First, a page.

Telepathy, precognition, anything that involves the mind. Typically they will think that humans have this untapped potential for connecting with each other over large distances, which would violate the current laws of physics as we currently understand them. Of course, they always respond with, "Well, the current laws of physics are always changing, so how can you be so certain that these things aren't real?" Well, we can't prove these things don't exist, but then they never really lay themselves open for scientific investigation. That's why it's really problematic to talk about them as being real science.Some day, perhaps a young, naive journalist will ask,"Exactly what laws of physics are violated by these beliefs?" And "why can't we study these beliefs?" And "have they in fact been studied?" And "what do the results show?" Four simple, innocent questions, which when answered with empirical evidence in a calm, rational manner, would radically challenge the whole thrust of these books and articles. And that, of course, is why older journalists don't even bother to ask the questions.
Saturday, April 11, 2009
Remote viewing is set of related protocols that allow a viewer to intuitively gather information regarding a specific target that is hidden from physical view and separated from the viewer by either time or distance. Research suggests that the same processes used to gather spatially non-local information can also be used to gather information that is temporally removed from the observer. This paper reviews the most common protocols for remote viewing — including Coordinate Remote Viewing (CRV), Associative Remote Viewing (ARV), and Extended Remote Viewing (ERV).
This remains a controversial field of study. While over 30 years of data has been gathered with statistically significant results frequently occurring under laboratory conditions, skeptics are not convinced that RV is a useful pursuit. In addition to this, some of the output from RV can be vague and subject to personal interpretation.
A number of factors have been shown to improve the success rate for remote viewing, including the use of experienced subjects, individual testing, feedback of results, and a short time-interval between the percipient response and the targeted future event. Finally, there also appears to be a relationship between the effectiveness of remote viewing efforts and sidereal time, which may be interpreted as evidence that some aspects of RV are subject to the same physical laws as are other phenomena studied by science. Remote viewing and related processes merit further exploration and study. While remote viewing may never be completely understood, it has the potential to make a meaningful contribution to the professional futurist′s toolbox.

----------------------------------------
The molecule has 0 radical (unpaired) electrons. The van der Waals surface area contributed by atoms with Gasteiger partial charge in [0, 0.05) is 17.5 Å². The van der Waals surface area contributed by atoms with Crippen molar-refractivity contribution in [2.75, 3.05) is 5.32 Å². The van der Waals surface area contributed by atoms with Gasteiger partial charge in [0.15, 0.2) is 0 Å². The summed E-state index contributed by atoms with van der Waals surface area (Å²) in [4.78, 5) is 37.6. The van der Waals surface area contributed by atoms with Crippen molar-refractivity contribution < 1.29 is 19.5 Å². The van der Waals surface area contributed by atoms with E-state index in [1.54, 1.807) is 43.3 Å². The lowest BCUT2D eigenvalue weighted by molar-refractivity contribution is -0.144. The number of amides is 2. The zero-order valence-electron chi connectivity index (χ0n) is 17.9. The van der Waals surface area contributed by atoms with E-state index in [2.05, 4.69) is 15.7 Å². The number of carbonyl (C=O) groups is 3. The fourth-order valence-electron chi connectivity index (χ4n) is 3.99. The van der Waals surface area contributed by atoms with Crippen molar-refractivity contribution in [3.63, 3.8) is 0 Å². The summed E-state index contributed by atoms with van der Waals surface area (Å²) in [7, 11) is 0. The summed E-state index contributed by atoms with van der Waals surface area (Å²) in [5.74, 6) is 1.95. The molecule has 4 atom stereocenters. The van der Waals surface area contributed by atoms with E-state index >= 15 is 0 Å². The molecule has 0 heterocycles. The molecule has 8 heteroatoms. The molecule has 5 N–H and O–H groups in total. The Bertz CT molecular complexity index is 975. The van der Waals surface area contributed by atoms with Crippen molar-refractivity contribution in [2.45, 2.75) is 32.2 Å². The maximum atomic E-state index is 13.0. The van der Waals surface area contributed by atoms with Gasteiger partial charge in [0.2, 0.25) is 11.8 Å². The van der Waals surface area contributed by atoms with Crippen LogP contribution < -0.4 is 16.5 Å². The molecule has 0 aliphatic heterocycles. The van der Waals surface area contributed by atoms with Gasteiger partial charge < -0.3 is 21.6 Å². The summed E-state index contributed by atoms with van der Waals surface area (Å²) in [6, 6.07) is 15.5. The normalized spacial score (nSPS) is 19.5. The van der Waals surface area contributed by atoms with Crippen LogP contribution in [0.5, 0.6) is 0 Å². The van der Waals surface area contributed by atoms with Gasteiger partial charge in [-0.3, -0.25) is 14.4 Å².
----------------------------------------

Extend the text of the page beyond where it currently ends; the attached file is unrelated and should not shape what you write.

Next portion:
As often happens when a paper reporting some aspect of psi reaches a positive conclusion, and appears in a journal not known for entertaining this topic, the editors of the journal add a special apologetic notice to help absolve themselves from any blame (or flames). In this case the editors wrote:
Note: The opinions expressed in this column are those of the author, with no implication of agreement by either the editors or the Advisory Board. The question it raises is whether further research into this controversial area as a technological forecasting approach is desirable, or unwarranted as being based on questionable fringe science. It is interesting to note, for example, that experimental research on instinct or intuition by Dr. Gerd Gigerenzer, director of the Max Planck Institute for Human Development in Berlin, indicates that intuitive wisdom often outperforms the calculations of experts (see his book ʽʽGut Feelings: The Intelligence of the Unconscious" (2007); also New York Times, August 28, 2007).
Wednesday, April 08, 2009
by Philip Slater
"I'm fascinated by the fanatical zeal with which self-styled skeptics pounce on non-ordinary events and try to discount them--largely by the liberal use of words like 'preposterous'. Posing as 'scientific', these ideologues are clinging to a materialism long since discredited by quantum physics..."
Thursday, March 26, 2009
Some of the comments after the article positively seethe with anger. I've always been fascinated by such apoplectic outbursts, not just because they are sparked by mere ideas, in this case the idea that our minds may have unrecognized abilities, but also because they are shouted to exhaustion by people who probably regard themselves as rational.
It's always tempting to respond to such comments, but I've found that doing so is just a waste of time. Meaningful dialog cannot occur if one side is overwhelmed by strong emotion. My primary reaction now is compassion for those who feel so threatened by ideas that they can no longer control themselves.
Monday, March 02, 2009
Tuesday, February 24, 2009
Click here to read the full article.
Much more detail about this issue from Vithoulkas.
Thursday, February 19, 2009
Between now and May 1, 2009, Mrs. Roller will match, dollar for dollar, any donations made to the Gilbert Roller Fund to support this important line of research. Traditionally most of the modest support for parapsychological research has come from individuals and foundations with the vision and courage needed to support science on the cutting edge. Your contributions will enable qualified researchers with professional knowledge of past investigations of this type to continue to explore reports of large-scale psychokinetic phenomena.